Flag Editorial

Aidan Chappuis, Journalist

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The decision by the EHS administration to ban the confederate flag is the correct one, and well within their authority.

While some would argue that the confederate flag is a mere “historical symbol”, it has consistently been a symbol of racism, slavery, and oppression over its entire history. It was first created as a flag for the south in the civil war, which seceded to try to protect the brutal and oppressive system of slavery. Later on, in the ‘40s, ‘50s, and ‘60s, it became a symbol of the massive resistance to desegregation of many southern states. Many states began flying it to protest integration during this time. It was, and is, frequently used as a symbol of white supremacy, both by southern state governments and by many white supremacist groups, including the KKK. The context and intent of its use over its history make it as much an innocent symbol of “southern pride” as the swastika is a symbol of “german pride”. It is, rather, a symbol of 300 years of oppression and a legacy of racism and hatred lasting to the present day.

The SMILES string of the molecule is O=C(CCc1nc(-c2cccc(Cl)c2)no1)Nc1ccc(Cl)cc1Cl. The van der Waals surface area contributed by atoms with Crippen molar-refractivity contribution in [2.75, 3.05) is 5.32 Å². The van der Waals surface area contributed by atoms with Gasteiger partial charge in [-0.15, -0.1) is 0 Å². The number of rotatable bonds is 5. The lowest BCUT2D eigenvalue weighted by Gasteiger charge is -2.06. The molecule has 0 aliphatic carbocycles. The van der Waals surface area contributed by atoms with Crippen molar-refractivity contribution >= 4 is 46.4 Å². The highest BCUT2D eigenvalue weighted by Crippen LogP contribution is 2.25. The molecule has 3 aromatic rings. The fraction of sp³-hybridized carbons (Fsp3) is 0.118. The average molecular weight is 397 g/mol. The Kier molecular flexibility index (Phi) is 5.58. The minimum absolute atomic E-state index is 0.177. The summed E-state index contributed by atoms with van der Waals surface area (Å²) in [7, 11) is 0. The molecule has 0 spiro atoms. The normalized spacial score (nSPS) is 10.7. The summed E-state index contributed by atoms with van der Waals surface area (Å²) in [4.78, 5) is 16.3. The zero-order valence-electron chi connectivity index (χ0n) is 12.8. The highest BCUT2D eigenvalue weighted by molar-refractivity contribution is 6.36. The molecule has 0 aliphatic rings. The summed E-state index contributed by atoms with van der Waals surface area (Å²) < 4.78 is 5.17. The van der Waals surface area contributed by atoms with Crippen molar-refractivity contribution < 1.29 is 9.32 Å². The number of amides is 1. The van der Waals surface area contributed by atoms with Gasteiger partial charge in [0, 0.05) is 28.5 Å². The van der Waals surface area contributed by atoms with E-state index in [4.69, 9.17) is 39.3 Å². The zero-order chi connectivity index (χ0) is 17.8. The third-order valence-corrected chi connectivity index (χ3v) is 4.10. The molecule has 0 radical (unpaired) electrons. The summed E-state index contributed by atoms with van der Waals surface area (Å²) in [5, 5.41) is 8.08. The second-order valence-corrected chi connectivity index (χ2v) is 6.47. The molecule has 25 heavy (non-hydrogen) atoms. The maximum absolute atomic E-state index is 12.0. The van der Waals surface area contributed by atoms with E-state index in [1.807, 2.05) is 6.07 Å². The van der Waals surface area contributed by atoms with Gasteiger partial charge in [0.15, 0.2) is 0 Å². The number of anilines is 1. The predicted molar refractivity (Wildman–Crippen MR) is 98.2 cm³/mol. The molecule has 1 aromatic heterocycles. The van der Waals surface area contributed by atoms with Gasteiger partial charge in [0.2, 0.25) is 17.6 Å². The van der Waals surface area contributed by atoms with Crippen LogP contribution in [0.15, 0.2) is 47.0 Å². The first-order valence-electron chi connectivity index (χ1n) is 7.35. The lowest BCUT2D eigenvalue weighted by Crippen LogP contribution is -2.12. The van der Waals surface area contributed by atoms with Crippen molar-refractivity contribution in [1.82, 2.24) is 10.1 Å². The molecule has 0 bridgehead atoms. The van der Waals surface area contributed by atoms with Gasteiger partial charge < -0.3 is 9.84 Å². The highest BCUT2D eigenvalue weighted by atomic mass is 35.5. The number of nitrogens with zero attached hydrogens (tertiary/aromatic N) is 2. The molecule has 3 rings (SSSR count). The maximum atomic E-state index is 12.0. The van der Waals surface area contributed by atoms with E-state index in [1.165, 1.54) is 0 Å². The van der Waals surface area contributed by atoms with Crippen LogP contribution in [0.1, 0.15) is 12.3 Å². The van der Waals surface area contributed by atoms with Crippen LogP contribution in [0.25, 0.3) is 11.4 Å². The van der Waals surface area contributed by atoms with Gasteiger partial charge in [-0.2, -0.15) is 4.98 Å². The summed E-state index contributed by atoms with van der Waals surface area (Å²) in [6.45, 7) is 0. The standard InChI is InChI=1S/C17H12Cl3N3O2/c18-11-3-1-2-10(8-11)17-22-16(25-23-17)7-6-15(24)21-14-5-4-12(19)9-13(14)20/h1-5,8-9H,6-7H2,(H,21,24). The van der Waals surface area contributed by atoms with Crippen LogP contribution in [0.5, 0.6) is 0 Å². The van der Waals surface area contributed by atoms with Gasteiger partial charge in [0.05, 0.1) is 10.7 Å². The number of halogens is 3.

Moreover, it is in the interest, and within the authority, of EHS to ban the flag and other racist symbols, as they are disruptive to class, offend many students, and increase racial tensions. While the solution to offensive speech is usually more speech to counter it, this is usually impractical in a school setting. Unlike a public place, where people can easily counter offensive messages, in a school students cannot so easily speak out against something, as doing so disrupts class. Equally, students in a school cannot easily avoid such messages, as they could in a public place, as they cannot simply leave. Because of the difficulty of utilizing the more usual channel of many people simply speaking counter to an offensive message, or those people simply avoiding it, it is the responsibility of the school to prevent such offensive speech. For these and other reasons, courts have usually allowed more restrictions on free speech in a school setting. The famous T inker case upheld free speech in schools, but stated that schools may ban speech that may cause a “substantial disruption”. The vast majority of court cases since have concluded that the confederate flag can be restricted under this exception.